How to Improve Interpretability of Epigenomic Studies
Appropriate study planning from the outset is one step that can help improve interpretability.
Epigenetics is one of the fastest growing research areas in biology. Epigenetic mechanisms control gene expression in a dynamic fashion independently of DNA sequence variation. Abnormal epigenetic regulation has been implicated in several neuropsychiatric disorders such as addiction, anxiety, depression, posttraumatic stress disorder, and schizophrenia.
Because epigenetic processes are heritable and can influence transcriptional regulation, they could potentially disrupt cellular homeostasis and have long-term phenotypic effects. This reasoning has inspired a growing body of research investigating whether epigenetic changes–typically indicated by patterns of DNA methylation and modifications of histones–differentiate individuals with particular phenotypes. This approach is called an epigenome-wide association study (EWAS) and is similar to genome-wide association studies (GWAS) that examine links between phenotypes and genetic variability.
Additionally, the “epigenome is an attractive candidate for mediating long-term responses to cellular stimuli, such as environmental effects modifying disease risk,” according to the authors of a recent review published in PLOS Genetics. However, such studies are part of a broader group of study called “disease-omics,” which has problems that limit the interpretability of the findings. In their paper, the authors from the University of Bristol in the UK and Albert Einstein College of Medicine in New York identified current problems with epigenomic research, and they offer solutions that could enable such studies to fulfill their potential in producing valuable new insights.
In contrast with genetic loci, the vast majority of which remain constant throughout the course of an individual's lifetime, epigenetic patterns may change. “The constancy and random assignment of genetic characteristics allow the case/control study design to succeed, permitting results to be interpreted as causal,” the authors stated. Epigenetic measurements, on the other hand, have similar risks as other phenotypic measurements in a case/control design, such as issues with ascertainment and reverse causation.
In attempting to establish causation between two measurements, the epidemiologist should first eliminate issues common to observational studies: spurious associations–including chance false positives and publication bias, and ascertainment and other selection biases; and reliable but non-causal associations, such as confounding and reverse causation.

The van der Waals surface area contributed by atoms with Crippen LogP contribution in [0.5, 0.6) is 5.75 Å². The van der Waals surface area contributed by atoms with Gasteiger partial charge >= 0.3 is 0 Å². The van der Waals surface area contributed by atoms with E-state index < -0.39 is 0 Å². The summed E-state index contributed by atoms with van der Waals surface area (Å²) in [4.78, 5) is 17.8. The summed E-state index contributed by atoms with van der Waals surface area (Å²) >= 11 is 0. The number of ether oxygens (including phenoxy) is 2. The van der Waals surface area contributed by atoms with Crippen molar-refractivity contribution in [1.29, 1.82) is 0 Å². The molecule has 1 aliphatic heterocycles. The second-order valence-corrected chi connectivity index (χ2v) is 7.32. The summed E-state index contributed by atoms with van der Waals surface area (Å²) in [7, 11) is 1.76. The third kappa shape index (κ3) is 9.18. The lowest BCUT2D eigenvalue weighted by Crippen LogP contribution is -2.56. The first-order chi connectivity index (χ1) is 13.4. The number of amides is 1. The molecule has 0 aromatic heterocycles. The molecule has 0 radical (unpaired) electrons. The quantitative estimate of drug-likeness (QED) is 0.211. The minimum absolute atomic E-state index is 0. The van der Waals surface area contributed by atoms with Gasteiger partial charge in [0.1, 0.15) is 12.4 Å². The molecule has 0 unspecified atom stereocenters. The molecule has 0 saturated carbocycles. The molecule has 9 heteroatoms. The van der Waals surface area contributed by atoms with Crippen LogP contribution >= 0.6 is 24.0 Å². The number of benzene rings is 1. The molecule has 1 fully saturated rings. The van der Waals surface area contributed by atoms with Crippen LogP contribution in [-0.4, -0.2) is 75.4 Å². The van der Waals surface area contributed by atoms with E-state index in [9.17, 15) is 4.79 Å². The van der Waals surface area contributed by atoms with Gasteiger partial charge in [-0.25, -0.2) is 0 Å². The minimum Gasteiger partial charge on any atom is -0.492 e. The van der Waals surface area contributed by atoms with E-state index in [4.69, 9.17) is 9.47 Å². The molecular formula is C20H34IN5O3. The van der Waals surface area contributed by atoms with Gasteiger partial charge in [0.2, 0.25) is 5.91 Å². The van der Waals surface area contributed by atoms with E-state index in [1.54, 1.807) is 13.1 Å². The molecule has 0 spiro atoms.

One of the other problems with interpreting EWAS results, according to the paper, pertains to the impact of cell subtype. “One major focus has been on the potential for cell subtype proportional heterogeneity to influence the DNA methylation patterns observed in pools of cells,” as supported by numerous recent studies, the authors reported. They found evidence of cell subtypes with distinct patterns of methylation, and it is “likely that even when using purification techniques, a pool of cells is composed of multiple epigenomes, generating what we refer to as a ‘meta-epigenome,'” they said.
Even carefully designed studies usually detect only modest methylation changes, and findings indicate a mosaic cellular response for phenotype-associated epigenetic changes. Limited degrees of methylation change can also result from–rather than cause–transcriptional changes. Even more concerning is the influence of DNA polymorphism, which accounts for approximately 22% to 80% of the methylation variability between people. The authors say that no EWAS study to date can be considered fully interpretable, as the findings may be due to effects of cell subtypes or transcriptomic or genomic variability.
Appropriate study planning from the outset is one step that can help improve interpretability. The cross-sectional case/control approach is not generally a strong choice because of ascertainment issues and the possibility of reverse causation, and these problems cannot be fixed with a larger sample size or different type of cell. A longitudinal study design can provide insights relevant to both biomarkers and mechanisms, and it allows researchers to identify epigenetic changes that occur before phenotype development.
The authors offer a checklist incorporating these various elements on how to improve the interpretability of EWAS results, including the advice to “perform transcriptomic studies on the same cells tested for epigenetic changes and genotyping of the same individuals,” which “allows a number of causes and consequences of changes of epigenetic regulators to be interpreted."
Birney E, Smith GD, Greally JM. Epigenome-wide association studies and the interpretation of disease –omics. PLOS Genet. 2016; 12(6): e1006105.